She says IP like software sometimes has limited shelf-life before technological advances may make the original design redundant, and asks businesses to balance the benefits and risks of registering IP – for example, seeking patent protection for trade secret would result in the invention being disclosed to competitors.
Gray says while IP delivers considered building blocks towards better profitability, like any asset it is only of value if it’s valuable.
“My valuable IP is whatever makes me more profitable; like brand name or customer database,” says Gray.
Similarly, if an organisation has 40 different sub brands, it should work out whether it is cost effective and valuable to register them all. Gray says strategy for IP protection comes down to individual businesses and decisions. Some – The Warehouse and the ASB Bank are recent examples – will invest in the relaunch of brand or logo and then follow that up with renewed trademark and brand protection “just in case”.

Acts and oddness
Lawyers have the basics of IP law and practice “locked and loaded”, but for the average manager, understanding the scope of IP and developing sensible IP policies for staff to follow can be likened to trying to hold water in your hands. If you think this is little exaggerated, what do you know about the Plant Variety Rights Act 1987?
“This protects newly discovered or bred varieties of plants. If someone breeds new apple variety, the breeder may be able to get grant of plant variety rights,” says Charlotte Henley, solicitor for Kensington Swan.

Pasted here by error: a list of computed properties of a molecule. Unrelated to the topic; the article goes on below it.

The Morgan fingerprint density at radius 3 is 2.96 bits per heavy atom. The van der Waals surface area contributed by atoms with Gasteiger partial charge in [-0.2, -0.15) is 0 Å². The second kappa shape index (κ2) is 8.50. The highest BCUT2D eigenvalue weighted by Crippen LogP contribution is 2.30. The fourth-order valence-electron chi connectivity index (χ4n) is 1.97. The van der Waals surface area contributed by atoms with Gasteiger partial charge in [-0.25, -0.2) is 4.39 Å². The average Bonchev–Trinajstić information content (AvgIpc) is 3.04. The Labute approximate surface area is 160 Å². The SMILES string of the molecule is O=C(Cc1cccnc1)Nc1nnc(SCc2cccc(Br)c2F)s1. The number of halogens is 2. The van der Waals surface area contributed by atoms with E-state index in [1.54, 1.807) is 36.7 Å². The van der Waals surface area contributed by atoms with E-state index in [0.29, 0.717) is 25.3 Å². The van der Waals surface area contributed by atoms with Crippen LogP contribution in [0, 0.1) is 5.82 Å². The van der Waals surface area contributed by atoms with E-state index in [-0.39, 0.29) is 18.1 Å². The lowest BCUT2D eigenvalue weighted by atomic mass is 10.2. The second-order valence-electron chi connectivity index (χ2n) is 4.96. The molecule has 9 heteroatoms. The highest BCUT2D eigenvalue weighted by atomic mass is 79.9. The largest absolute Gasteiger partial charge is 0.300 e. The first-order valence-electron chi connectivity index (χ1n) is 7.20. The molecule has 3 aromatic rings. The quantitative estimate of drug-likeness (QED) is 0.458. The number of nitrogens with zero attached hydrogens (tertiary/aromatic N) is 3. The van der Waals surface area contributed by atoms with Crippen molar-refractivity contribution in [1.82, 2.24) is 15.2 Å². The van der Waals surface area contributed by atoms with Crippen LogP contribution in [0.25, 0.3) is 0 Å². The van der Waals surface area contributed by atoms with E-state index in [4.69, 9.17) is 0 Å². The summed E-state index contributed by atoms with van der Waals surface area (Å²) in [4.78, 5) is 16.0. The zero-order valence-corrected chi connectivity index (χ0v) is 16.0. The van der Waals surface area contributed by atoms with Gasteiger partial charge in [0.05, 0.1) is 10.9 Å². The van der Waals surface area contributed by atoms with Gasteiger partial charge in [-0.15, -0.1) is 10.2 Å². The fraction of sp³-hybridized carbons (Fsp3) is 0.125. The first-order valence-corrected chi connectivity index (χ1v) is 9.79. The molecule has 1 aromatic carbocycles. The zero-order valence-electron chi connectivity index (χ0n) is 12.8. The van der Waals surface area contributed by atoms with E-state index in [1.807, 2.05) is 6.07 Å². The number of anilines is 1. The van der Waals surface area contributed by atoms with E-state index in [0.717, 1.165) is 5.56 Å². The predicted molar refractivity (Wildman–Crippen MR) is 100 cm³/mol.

So IP, normal and strange, is everywhere. But what happens if you protect IP and it changes slightly? What if someone uses it in another country? And what can you do to protect copyright in the digital age? For the lowdown on copyright issues see the box story “The copyright conundrum”.
In practical terms, people can be reminded of who owns copyright by copyright notice placed on the original work.
While such notice isn’t legally necessary to establish copyright, it does act as useful reminder for those who don’t want, or intend to, infringe copyright. Copyright owners can also use IT tools to help prevent the infringement of copyright work published online.
Businesses also need to watch original material doesn’t change over time and render IP unprotected, say the lawyers. However the amount that IP can morph and still be protected is debated. Radde says the Trademarks Act 2002 does not allow trademark registration to be changed or otherwise modified, while Henley says major changes require re-registering, but very slight changes to trademark